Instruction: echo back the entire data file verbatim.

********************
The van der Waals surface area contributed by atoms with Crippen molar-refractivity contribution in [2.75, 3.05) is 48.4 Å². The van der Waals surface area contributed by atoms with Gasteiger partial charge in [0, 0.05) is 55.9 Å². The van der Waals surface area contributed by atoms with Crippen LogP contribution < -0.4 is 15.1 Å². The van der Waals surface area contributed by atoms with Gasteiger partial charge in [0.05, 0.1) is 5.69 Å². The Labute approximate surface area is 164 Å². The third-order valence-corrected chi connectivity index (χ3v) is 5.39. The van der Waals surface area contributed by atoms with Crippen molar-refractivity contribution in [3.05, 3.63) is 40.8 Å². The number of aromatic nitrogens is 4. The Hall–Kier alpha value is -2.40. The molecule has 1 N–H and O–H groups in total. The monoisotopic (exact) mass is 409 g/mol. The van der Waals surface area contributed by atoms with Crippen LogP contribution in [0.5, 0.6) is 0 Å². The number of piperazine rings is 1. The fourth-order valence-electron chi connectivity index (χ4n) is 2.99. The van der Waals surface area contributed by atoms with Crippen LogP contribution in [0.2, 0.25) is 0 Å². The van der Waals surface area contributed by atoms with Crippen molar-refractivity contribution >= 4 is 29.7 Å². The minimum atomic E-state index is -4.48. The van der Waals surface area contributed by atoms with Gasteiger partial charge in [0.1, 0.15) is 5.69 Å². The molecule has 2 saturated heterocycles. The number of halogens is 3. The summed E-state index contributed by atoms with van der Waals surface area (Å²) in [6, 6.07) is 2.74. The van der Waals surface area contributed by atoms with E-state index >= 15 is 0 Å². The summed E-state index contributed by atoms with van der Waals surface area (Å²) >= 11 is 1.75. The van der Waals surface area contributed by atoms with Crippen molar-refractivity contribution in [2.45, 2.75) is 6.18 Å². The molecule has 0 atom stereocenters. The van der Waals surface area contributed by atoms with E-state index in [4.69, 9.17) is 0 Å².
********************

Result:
The van der Waals surface area contributed by atoms with Crippen molar-refractivity contribution in [2.75, 3.05) is 48.4 Å². The van der Waals surface area contributed by atoms with Gasteiger partial charge in [0, 0.05) is 55.9 Å². The van der Waals surface area contributed by atoms with Crippen LogP contribution < -0.4 is 15.1 Å². The van der Waals surface area contributed by atoms with Gasteiger partial charge in [0.05, 0.1) is 5.69 Å². The Labute approximate surface area is 164 Å². The third-order valence-corrected chi connectivity index (χ3v) is 5.39. The van der Waals surface area contributed by atoms with Crippen molar-refractivity contribution in [3.05, 3.63) is 40.8 Å². The number of aromatic nitrogens is 4. The Hall–Kier alpha value is -2.40. The molecule has 1 N–H and O–H groups in total. The monoisotopic (exact) mass is 409 g/mol. The van der Waals surface area contributed by atoms with Crippen LogP contribution in [0.5, 0.6) is 0 Å². The number of piperazine rings is 1. The fourth-order valence-electron chi connectivity index (χ4n) is 2.99. The van der Waals surface area contributed by atoms with Crippen LogP contribution in [0.2, 0.25) is 0 Å². The van der Waals surface area contributed by atoms with Crippen molar-refractivity contribution >= 4 is 29.7 Å². The minimum atomic E-state index is -4.48. The van der Waals surface area contributed by atoms with Gasteiger partial charge in [0.1, 0.15) is 5.69 Å². The molecule has 2 saturated heterocycles. The number of halogens is 3. The summed E-state index contributed by atoms with van der Waals surface area (Å²) in [6, 6.07) is 2.74. The van der Waals surface area contributed by atoms with E-state index >= 15 is 0 Å². The summed E-state index contributed by atoms with van der Waals surface area (Å²) >= 11 is 1.75. The van der Waals surface area contributed by atoms with Crippen molar-refractivity contribution in [2.45, 2.75) is 6.18 Å². The molecule has 0 atom stereocenters. The van der Waals surface area contributed by atoms with E-state index in [4.69, 9.17) is 0 Å².